Nicola Sturgeon insists SNP is not in a mess: ‘We’re suffering some growing pains’

·4-min read

Nicola Sturgeon has blamed “growing pains” for the SNP’s current woes and insisted her party “is not in a mess”, as a row over the size of its membership cast the contest to replace her into disarray.

Scotland’s ruling party is reeling from a number of blows, including the dramatic resignations of SNP chief executive Peter Murrell – Ms Sturgeon’s husband – and media chief Murray Foote, amid controversy over membership numbers.

After all three candidates vying to replace Ms Sturgeon called for transparency, the figures were finally revealed on Thursday, showing that the party faithful had fallen by about 30,000 in just over a year, to just over 72,000 members.

Nicola Sturgeon says the SNP is going through “growing pains”
Nicola Sturgeon says the SNP is going through “growing pains”

Fergus Mutch, former communications chief, suggested it would be a good idea to restart the leadership ballot, as Mr Murrell’s temporary replacement, SNP president Mike Russell, warned that his role would be to clean up the party’s “tremendous mess”.

But appearing on ITV’s Loose Women on Monday, Ms Sturgeon denied that the SNP was “in a mess”, as she said the party had “gone down from a very, very, very high point of membership”.

“It is going through, how can I put this, some growing pains right now,” Ms Sturgeon said. “They are necessary, they are difficult, but I am stepping down from a party which hasn’t lost an election since 2010 in Scotland.”

In further comments to Sky News, Ms Sturgeon added: “I’m not suggesting that this is not a difficult process and at times, it has been a less than edifying process.”

Appeared to take aim at contenders Kate Forbes and Ash Reagan, she said: “What I’d say to all of those standing to succeed me as leader ... is remember that I am standing down from a party that hasn’t lost an election in Scotland since 2010.

“This is a moment for refresh, renewal, change, but let’s not throw the baby out with the bathwater. We have the trust of the people of Scotland and we’ve got to make sure we retain that trust.”

Kate Forbes said she still has confidence in process to find new SNP leader (PA Wire)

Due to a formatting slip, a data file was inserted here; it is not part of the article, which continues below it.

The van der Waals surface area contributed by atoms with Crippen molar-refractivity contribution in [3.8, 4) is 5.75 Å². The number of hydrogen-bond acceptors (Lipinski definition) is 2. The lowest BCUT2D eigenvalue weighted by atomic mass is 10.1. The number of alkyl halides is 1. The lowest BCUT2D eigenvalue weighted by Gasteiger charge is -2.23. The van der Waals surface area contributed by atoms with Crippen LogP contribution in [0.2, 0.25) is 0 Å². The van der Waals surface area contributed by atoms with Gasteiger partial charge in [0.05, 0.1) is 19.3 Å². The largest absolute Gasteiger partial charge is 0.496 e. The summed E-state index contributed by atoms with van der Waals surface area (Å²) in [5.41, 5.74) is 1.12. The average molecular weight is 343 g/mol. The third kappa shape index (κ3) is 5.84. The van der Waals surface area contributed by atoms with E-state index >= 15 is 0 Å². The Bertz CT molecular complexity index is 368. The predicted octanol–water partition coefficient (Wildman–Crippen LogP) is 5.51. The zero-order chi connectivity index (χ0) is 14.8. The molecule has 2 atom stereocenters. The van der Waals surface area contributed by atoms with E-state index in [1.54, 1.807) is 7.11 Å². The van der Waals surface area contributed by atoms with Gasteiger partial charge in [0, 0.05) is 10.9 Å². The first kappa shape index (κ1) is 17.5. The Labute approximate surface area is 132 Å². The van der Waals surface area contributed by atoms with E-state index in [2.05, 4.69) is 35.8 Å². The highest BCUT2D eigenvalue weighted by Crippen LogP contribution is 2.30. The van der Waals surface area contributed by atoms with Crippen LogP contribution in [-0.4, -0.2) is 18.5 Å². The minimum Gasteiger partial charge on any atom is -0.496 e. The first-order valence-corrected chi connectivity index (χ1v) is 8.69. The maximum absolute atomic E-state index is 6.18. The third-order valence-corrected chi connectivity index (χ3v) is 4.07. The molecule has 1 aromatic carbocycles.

Kate Forbes said she still has confidence in process to find new SNP leader (PA Wire)

Ms Forbes – who has been forced to defend the “robustness and honesty” of her stinging criticism of the SNP’s record in office during the campaign – has said she still has confidence in the process to find a new leader and does not wish the contest to be rerun.

Asked how confident she is in the party’s ability to run the process through to the end, Ms Forbes told the BBC: “Very confident. I think that we’re at a place now where we need to get to the end over the next week.”

She added: “I obviously strongly believe that the events over the last few days – which have of course hurt, and I think bemused, a lot of SNP members, not least myself – have confirmed my calls from the very beginning of the contest, which is that we need change in the SNP.”

Humza Yousaf, seen as the continuity candidate, said the row over membership numbers is an “own goal”. As he quit his role as SNP media chief on Friday, Mr Foote – a former Daily Record editor – said a failure to give him accurate numbers had been a “serious impediment” to his role.

SNP leadership candidate Humza Yousaf called the membership row an ‘own goal’ (PA Wire)
SNP leadership candidate Humza Yousaf called the membership row an ‘own goal’ (PA Wire)

Meanwhile, former SNP leader Alex Salmond told Times Radio: “Things have gone badly wrong in SNP headquarters.”

On the membership drop, he said the “key underlying factor is lack of progress in moving towards independence”, adding the transgender debate “alienated a substantial section of people who cared about women’s rights”.

Scotland’s outgoing premier, who will chair her final cabinet meeting and face her final First Minister's Questions in Holyrood on Thursday, also said that she had not heard whether police wish to interview her or Mr Murrell as part of an investigation into SNP finances.

Police Scotland and the Crown Office continue to probe £600,000 raised by the SNP for independence campaigning after allegations on donations fraud. Asked about the matter, Ms Sturgeon told Sky News: “I wouldn’t comment on any ongoing police investigation and I am not going to comment on this one.”

The probe was launched in 2021 after it was alleged money had been diverted from a “ring-fenced” fund to fight a Scottish independence referendum – sparking the resignation of several senior people from the SNP ruling body.